Friday, 26 May 2017

Lack of High-Quality Sleep May Contribute to Weight Gain

Getting a good night's sleep (or day's sleep for those with a night job) is important for many reasons. Research suggests that one of these reasons is to prevent or reduce weight gain. Over the last few years, researchers in different institutions have found a link between poor quality sleep and an increase in body weight. Though the exact reason for the link is unknown, several proposals have been made based on the evidence obtained so far. One of the leading theories is that the balance between chemicals that influence appetite and satiety is altered.


Adequate sleep is important.
Public domain photo by claudioscott


Some Possible Reasons for Weight Gain After Sleep Loss


Weight gain after inadequate sleep may be due to one or more factors, including changes in appetite, metabolism, motivation, or the desire for exercise. Researchers at Uppsala University in Sweden recently presented some interesting discoveries at the European Congress of Endocrinology in Lisbon. Some of their discoveries are described in the quote below.


Following sleep loss, normal-weight men prefer larger food portions, seek more calories, exhibit signs of increased food-related impulsivity, experience more pleasure from food, and expend less energy. Christian Benedict, Uppsala University
The researchers made some other interesting discoveries. They found that after sleep loss the level of hormones that promote appetite (such as ghrelin) increased and the level of those that promote satiety (such as glucagon-like peptide 1) decreased. Ghrelin is made by the stomach and glucagon-like peptide 1 is made by the intestine.


The Endocannabinoid System


Like some other scientists who have investigated the effects of sleep loss, the Swedish researchers also found that the level of endocannabinoids that increase appetite rose after lack of sleep. The endocannabinoid system was discovered relatively recently. It seems to be involved in the regulation of a variety of processes, including motivation, reward, and appetite control. It's composed of chemicals that act as signaling molecules and activate the same receptors as delta-9-tetrahydrocannabinol, or THC. THC is also found in marijuana (scientific name Cannabis sativa), which is known to increase appetite.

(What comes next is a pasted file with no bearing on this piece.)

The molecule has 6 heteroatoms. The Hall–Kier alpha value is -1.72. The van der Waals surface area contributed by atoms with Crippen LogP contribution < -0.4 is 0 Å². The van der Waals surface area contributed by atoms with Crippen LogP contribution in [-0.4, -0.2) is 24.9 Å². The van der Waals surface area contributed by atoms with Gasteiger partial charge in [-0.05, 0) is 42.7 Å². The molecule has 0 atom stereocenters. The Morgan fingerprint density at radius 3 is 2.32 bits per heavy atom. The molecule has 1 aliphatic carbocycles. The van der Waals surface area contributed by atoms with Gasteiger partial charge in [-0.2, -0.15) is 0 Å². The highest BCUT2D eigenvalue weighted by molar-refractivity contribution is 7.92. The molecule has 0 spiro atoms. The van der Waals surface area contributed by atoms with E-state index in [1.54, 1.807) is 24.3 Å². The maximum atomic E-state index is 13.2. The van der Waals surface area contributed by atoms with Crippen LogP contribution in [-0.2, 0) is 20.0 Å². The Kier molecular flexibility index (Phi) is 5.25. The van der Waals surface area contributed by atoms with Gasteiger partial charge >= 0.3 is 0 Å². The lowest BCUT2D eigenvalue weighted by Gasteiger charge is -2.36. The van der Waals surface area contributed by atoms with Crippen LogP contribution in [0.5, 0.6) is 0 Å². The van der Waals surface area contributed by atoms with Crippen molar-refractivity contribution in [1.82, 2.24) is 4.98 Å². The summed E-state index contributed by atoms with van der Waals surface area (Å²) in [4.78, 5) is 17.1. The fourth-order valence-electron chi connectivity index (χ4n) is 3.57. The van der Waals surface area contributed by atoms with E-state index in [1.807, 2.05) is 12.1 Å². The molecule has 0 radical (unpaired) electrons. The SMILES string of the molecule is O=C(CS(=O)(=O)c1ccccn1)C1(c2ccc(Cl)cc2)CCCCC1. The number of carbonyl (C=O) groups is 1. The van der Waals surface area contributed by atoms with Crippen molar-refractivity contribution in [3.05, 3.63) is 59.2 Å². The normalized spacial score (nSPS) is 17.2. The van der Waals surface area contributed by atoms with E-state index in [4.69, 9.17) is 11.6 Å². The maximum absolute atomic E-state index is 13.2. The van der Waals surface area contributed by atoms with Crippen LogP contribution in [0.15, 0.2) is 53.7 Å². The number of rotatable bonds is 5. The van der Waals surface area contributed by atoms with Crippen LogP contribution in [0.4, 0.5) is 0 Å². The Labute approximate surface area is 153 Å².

The Role of Gut Bacteria 


The researchers also claim that sleep loss alters the composition of the bacterial community in our gut. Scientists are discovering that this community seems to have important effects on our lives. Many of these effects are helpful. Some bacteria are harmful, but they are normally kept in check by the good bacteria. If the balance between "good" and "bad" bacteria is altered, we may develop a health problem.


Peer Review


Uppsala University is a respected institution, but at the time of this post their research hadn't yet been peer reviewed. A peer review is performed by researchers who work in the same area as the scientists whose work is being published. The review looks for obvious flaws in the research that make the report unsuitable for publication. Nevertheless, the results of the Swedish research are interesting. Since other scientists have had similar results to some of those made by the Uppsala team, the team's claims may well be accurate.



 A healthy diet as well as adequate sleep is needed to prevent weight gain.
                                               Photo by Linda Crampton


Tips for Getting a Good Night's Sleep 


Sleep experts have some suggestions for helping us rest properly during the night. They say that eating a heavy meal shortly before bed is not a good idea. Neither is drinking caffeine. Some people may need to avoid caffeine in the afternoon as well. Exercise close to bedtime may not be a good idea, either, but this varies in different individuals. Using electronic devices in bed—even small ones like a cell phone—is a bad idea. The light from the device can trick the brain into thinking that it's day time and stop a person from relaxing and falling asleep.

Researchers have pointed out that getting enough high-quality sleep probably won't be very helpful for weight loss if we make lots of poor diet choices or never exercise during the day. Combined with a healthy diet and adequate exercise, it could be very beneficial, however.



References


Sleep loss and weight gain: Uppsala University research


Lack of sleep and endocannabinoid level: University of Chicago research


Weight gain after insufficient sleep from the Mayo Clinic